5 Steps to Start Working in Photoshop


Whether you’re a Photoshop beginner or a well-seasoned pro, making the perfect Photoshop composite can be a challenge. How do you do it? Will the instructor (if you have one) check plagiarism? Does photo manipulation automatically count as plagiarism? Especially for a new user, it can seem like a massive project, with many pitfalls and moments of frustration. But it doesn’t have to be! By following the steps listed below, even beginner Photoshop students will be able to turn out a magnificent piece that is bound to impress! So break out the computer, pour a cup of coffee and get busy on a work of photo manipulation magnificence!

First: Layers, and How to Master Them
One of the most important parts of Photoshop are the layers. These layers, customizable to a very high degree, let you determine what is visible and what should be tucked away behind another layer. Unlike what most people think, these aren’t traditionally white. Instead, they’re actually transparent! Anything put there will be opaque, but the background itself simply isn’t visible. For a composite, you’ll need at least four layers: Background, your subject, foreground and the finishing touches. The order should be just as listed here with the background on the bottom. Not having the right order can throw off your composite.

Second: Isolate Your Subject
Here, you’ll need to take whatever your subject is and isolate it. What does that mean? Basically, you’ll be cutting them out and separating from the rest of the image. This allows you to smoothly transition it into your new image, without worrying about the original background or effects. As usual with Photoshop, there’s a nifty tool or two that you can make use of to do this. Newer editions have the ability to automatically select your subject, making it simpler than ever to isolate them. However, if that is a little too imprecise for you, or you don’t have the appropriate software, the old-fashioned lasso tool will work, as well. You just have to be a little more patient.

Third: Replace the Background
Now it’s time to make the transition! The first step is finding an appropriate background that goes with the subject and fits the overall theme of the project. An instructor won’t treat this like essay plagiarism, so don’t worry too much about “copying”; try to stay original, but look for inspiration. Besides, it isn’t as simple to find plagiarism here as it is to check essay for plagiarism in other classes. The next thing to be aware of is that the lighting needs to match the subject, as well. Lighting effects, both in the background layers and in the foreground layers, can work wonders at this stage.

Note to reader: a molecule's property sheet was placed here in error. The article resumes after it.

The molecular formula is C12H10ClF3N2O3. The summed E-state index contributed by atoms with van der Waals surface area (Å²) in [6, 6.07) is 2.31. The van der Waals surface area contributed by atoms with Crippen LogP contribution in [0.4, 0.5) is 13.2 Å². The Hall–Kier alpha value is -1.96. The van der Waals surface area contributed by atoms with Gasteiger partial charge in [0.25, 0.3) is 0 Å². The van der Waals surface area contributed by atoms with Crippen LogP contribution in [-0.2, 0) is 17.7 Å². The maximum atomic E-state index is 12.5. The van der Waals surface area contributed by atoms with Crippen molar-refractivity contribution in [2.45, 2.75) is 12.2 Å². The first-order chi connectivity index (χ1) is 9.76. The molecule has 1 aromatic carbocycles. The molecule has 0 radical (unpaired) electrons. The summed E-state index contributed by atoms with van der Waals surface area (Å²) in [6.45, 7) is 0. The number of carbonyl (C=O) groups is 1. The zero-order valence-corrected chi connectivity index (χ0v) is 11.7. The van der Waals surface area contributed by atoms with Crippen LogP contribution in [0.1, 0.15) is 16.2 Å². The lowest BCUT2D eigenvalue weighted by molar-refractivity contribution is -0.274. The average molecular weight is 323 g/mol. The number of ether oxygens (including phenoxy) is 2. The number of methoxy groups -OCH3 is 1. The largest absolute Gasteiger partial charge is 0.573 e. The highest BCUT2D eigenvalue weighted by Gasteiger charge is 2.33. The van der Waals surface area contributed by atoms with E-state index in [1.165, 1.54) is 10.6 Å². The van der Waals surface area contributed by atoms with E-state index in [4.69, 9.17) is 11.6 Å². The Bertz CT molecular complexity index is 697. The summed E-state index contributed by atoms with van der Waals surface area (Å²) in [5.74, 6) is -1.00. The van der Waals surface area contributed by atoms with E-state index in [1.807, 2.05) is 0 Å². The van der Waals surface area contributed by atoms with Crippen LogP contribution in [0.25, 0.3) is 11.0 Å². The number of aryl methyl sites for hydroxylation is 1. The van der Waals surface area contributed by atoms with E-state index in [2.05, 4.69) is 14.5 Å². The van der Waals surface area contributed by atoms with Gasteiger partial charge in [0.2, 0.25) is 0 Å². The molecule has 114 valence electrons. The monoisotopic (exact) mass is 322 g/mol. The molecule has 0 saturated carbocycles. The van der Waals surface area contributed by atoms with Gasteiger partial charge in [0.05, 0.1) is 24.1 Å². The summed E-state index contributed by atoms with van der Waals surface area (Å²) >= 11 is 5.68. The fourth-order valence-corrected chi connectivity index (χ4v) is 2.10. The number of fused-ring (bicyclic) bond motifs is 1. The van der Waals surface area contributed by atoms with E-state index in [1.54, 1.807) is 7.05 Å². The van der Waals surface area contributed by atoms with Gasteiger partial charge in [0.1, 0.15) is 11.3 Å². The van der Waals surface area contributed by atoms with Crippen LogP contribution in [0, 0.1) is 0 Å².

Freeze Frame!
Let’s take a moment here to discuss plagiarism in more depth. Yes, it (or, more aptly, academic dishonesty) can still be found here, if you’re in a classroom setting. Stealing someone else’s work or blatantly copying it are bad ideas. While your instructor can’t exactly check your project online using sites such as https://phdessay.com/online-plagiarism-checker/, that doesn’t mean that they won’t be able to identify what isn’t yours. This level of academic dishonesty can lead to a lot of trouble, up to and including expulsion from your institution. In short, it’s better just to work at it rather than to steal something and hope no one notices.

Fourth: Small Adjustments, Big Difference
At this point, you should have the bulk of your work done. The image you see on the screen should look extremely close to what you were expecting it to be like at the end. However, that doesn’t mean that you’re finished; not by a long shot! In fact, now it’s time to add little details that will make a world of difference in how your composite is viewed. Add small details that would be appropriate to the environment. For example, light reflecting off of the surfaces or visible breath from an animal in the cold. These little realistic pieces make the entire image come to life.

Fifth: Saving Properly
So, everything is done. There isn’t actual photo manipulation left to do. You should just save it as your standard .psd, right? Maybe as a .jpg or a .png? Sure, if it’s just a small, unimportant project, you could do that. But, if this is an assignment or an image that you feel is important enough to warrant, you should consider using a larger document format. To do this, choose to save your image as a .psb, rather than the .psd mentioned above. It takes up more room, but it also looks better in the long run.

Making the perfect Photoshop composite is the goal for many students interested in this form of art. For beginners and even experts, it can seem more than difficult. Knowing the proper steps can, however, make it simpler than ever before. Follow the steps above, and you’ll have a stunning composite before you know it!